She She Pop & Their Fathers: Testament


Samuel Beckett Theatre ****

A brisk introduction, a modest fanfare and the ageing King Lear takes his throne. Eagerly anticipating his retirement plan (an unburden’d crawl towards death), Lear addresses himself to his darker purpose: dividing his kingdom among three daughters, appointing shares to whoever can shout her love the loudest. Watching three genuine fathers, in the springtime of their senescence, take to their own thrones – mismatching armchairs on a lightly suggested livingroom set – you immediately appreciate the playful depth of thought that She She Pop has put into this formally adventurous, slyly affecting piece of reality theatre.

Part text analysis, part self-analysis, the German company’s production explores Shakespearean archetypes as enduring models of contemporary psychology. That may sound like a needlessly dry interpretation of four female performers manning a flip chart and video projections while wearing jaunty Elizabethan ruffs. But the heady pleasure of Testamentis that you can have a lot of fun while being very smart: if life imitates art, even a karaoke version of Something Stupidcan be archly political.

Introducing King Learas a play about “inheritance and betrayal, old age and decline”, Ilia Papatheodorou risks essentialising the drama for the sake of a handy schematic (at the risk of sounding unnecessarily reductive, King Learis about everything). But if that means paring the dramaturgical framework right back, you have to start from somewhere. As Lear himself memorably says, “ Aus Nichts kann nichts entspringen” – “Nothing will come of nothing.”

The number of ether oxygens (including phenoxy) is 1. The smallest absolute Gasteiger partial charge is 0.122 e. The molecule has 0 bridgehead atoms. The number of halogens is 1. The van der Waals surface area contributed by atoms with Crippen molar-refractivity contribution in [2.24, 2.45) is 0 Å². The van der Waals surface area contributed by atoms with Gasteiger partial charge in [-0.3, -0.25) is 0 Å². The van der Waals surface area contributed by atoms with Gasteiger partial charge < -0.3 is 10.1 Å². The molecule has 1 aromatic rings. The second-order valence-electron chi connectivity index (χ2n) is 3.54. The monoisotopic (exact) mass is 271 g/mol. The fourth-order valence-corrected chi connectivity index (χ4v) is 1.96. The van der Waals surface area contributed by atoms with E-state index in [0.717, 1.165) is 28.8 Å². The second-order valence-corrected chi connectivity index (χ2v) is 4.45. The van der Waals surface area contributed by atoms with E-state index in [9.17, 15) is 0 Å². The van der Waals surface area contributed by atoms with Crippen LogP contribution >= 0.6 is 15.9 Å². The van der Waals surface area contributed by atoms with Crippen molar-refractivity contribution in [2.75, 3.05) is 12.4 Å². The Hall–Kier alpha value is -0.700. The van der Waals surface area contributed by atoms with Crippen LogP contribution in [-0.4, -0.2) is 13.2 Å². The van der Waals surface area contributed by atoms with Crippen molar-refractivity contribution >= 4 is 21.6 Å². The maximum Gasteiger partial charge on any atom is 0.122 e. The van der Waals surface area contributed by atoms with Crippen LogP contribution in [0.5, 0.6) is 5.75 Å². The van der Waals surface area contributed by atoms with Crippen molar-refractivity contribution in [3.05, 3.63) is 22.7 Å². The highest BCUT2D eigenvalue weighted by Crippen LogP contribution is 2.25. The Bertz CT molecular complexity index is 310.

Indeed, one of the pleasures of the show is seeing the play’s logic expressed in a contemporary German idiom, which is to say an enjoyably deadpan reductio ad absurdum. When Manfred Matzke, a clear-sighted rationalist who is anti-conflict, interrupts the performance with an economic analysis of Lear’s errors (“The answer is given to us by this system of differential equations . . . ”) it isn’t just funny; it recognises the fathers as contributors to the show’s dramaturgy. Even the show’s process becomes an illustration of filial conflict and threatened parental dignity, a poignant illustration of generational succession.

Nowhere is this more quietly unsettling than when the fathers question the ethics of exposing their lives to an audience, or the honesty of their daughters. In this Lear, nobody wants to play the Fool. It leads to an astonishing moment in which one father expresses “shame and embarrassment” for his daughter’s performance art. “We are now in the storm scene,” announces Lisa Lucassen, understandably.

Such genuine clashes make the participation of these fathers both brave and moving, a compact that ensures not even a line dance will compromise their dignity. They may not tell you anything new about Shakespeare’s play, but She She Pop’s bold and touching experiment lets the play tell us something new about ourselves.

Ends tomorrow